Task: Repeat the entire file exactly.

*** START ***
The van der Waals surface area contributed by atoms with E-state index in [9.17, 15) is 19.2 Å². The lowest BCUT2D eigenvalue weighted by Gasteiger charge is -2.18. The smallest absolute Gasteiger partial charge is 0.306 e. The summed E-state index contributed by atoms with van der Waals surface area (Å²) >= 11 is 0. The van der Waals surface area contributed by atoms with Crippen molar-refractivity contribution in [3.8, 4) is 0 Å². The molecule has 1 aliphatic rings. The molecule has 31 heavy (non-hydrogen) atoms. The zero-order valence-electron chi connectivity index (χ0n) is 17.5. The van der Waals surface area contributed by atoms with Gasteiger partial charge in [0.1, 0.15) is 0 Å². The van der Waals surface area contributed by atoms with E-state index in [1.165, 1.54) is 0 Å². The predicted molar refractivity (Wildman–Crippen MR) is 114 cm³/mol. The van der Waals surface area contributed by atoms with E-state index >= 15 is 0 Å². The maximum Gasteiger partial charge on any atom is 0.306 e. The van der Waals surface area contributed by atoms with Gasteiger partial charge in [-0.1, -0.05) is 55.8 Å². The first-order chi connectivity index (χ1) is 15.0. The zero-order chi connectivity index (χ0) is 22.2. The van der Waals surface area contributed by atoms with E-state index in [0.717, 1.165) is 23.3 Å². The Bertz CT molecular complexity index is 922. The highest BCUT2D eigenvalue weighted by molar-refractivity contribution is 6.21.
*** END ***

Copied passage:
The van der Waals surface area contributed by atoms with E-state index in [9.17, 15) is 19.2 Å². The lowest BCUT2D eigenvalue weighted by Gasteiger charge is -2.18. The smallest absolute Gasteiger partial charge is 0.306 e. The summed E-state index contributed by atoms with van der Waals surface area (Å²) >= 11 is 0. The van der Waals surface area contributed by atoms with Crippen molar-refractivity contribution in [3.8, 4) is 0 Å². The molecule has 1 aliphatic rings. The molecule has 31 heavy (non-hydrogen) atoms. The zero-order valence-electron chi connectivity index (χ0n) is 17.5. The van der Waals surface area contributed by atoms with Gasteiger partial charge in [0.1, 0.15) is 0 Å². The van der Waals surface area contributed by atoms with E-state index in [1.165, 1.54) is 0 Å². The predicted molar refractivity (Wildman–Crippen MR) is 114 cm³/mol. The van der Waals surface area contributed by atoms with E-state index >= 15 is 0 Å². The maximum Gasteiger partial charge on any atom is 0.306 e. The van der Waals surface area contributed by atoms with Gasteiger partial charge in [-0.1, -0.05) is 55.8 Å². The first-order chi connectivity index (χ1) is 15.0. The zero-order chi connectivity index (χ0) is 22.2. The van der Waals surface area contributed by atoms with E-state index in [0.717, 1.165) is 23.3 Å². The Bertz CT molecular complexity index is 922. The highest BCUT2D eigenvalue weighted by molar-refractivity contribution is 6.21.